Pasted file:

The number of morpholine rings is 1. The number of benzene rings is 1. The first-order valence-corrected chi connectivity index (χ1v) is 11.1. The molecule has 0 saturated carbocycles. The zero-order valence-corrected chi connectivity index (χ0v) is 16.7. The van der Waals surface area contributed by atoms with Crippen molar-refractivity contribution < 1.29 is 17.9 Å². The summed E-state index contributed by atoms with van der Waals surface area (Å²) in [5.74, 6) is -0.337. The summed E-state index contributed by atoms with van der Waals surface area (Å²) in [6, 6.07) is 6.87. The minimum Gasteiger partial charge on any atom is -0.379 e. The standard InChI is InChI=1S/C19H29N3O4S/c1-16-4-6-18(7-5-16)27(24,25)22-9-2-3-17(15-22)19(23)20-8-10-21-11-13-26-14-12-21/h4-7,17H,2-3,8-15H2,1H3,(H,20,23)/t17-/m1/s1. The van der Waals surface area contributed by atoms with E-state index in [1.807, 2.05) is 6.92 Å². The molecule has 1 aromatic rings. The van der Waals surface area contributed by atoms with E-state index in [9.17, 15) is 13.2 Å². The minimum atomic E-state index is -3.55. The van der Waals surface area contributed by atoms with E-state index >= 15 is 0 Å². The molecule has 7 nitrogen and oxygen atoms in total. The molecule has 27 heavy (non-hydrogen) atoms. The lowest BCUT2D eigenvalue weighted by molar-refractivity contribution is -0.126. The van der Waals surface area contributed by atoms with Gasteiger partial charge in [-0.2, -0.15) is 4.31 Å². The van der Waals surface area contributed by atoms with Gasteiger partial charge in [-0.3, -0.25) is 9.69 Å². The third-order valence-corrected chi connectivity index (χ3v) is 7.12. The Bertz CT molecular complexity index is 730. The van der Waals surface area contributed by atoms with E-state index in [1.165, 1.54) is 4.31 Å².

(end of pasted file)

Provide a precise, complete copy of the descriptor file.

The number of morpholine rings is 1. The number of benzene rings is 1. The first-order valence-corrected chi connectivity index (χ1v) is 11.1. The molecule has 0 saturated carbocycles. The zero-order valence-corrected chi connectivity index (χ0v) is 16.7. The van der Waals surface area contributed by atoms with Crippen molar-refractivity contribution < 1.29 is 17.9 Å². The summed E-state index contributed by atoms with van der Waals surface area (Å²) in [5.74, 6) is -0.337. The summed E-state index contributed by atoms with van der Waals surface area (Å²) in [6, 6.07) is 6.87. The minimum Gasteiger partial charge on any atom is -0.379 e. The standard InChI is InChI=1S/C19H29N3O4S/c1-16-4-6-18(7-5-16)27(24,25)22-9-2-3-17(15-22)19(23)20-8-10-21-11-13-26-14-12-21/h4-7,17H,2-3,8-15H2,1H3,(H,20,23)/t17-/m1/s1. The van der Waals surface area contributed by atoms with E-state index in [1.807, 2.05) is 6.92 Å². The molecule has 1 aromatic rings. The van der Waals surface area contributed by atoms with E-state index in [9.17, 15) is 13.2 Å². The minimum atomic E-state index is -3.55. The van der Waals surface area contributed by atoms with E-state index >= 15 is 0 Å². The molecule has 7 nitrogen and oxygen atoms in total. The molecule has 27 heavy (non-hydrogen) atoms. The lowest BCUT2D eigenvalue weighted by molar-refractivity contribution is -0.126. The van der Waals surface area contributed by atoms with Gasteiger partial charge in [-0.2, -0.15) is 4.31 Å². The van der Waals surface area contributed by atoms with Gasteiger partial charge in [-0.3, -0.25) is 9.69 Å². The third-order valence-corrected chi connectivity index (χ3v) is 7.12. The Bertz CT molecular complexity index is 730. The van der Waals surface area contributed by atoms with E-state index in [1.165, 1.54) is 4.31 Å².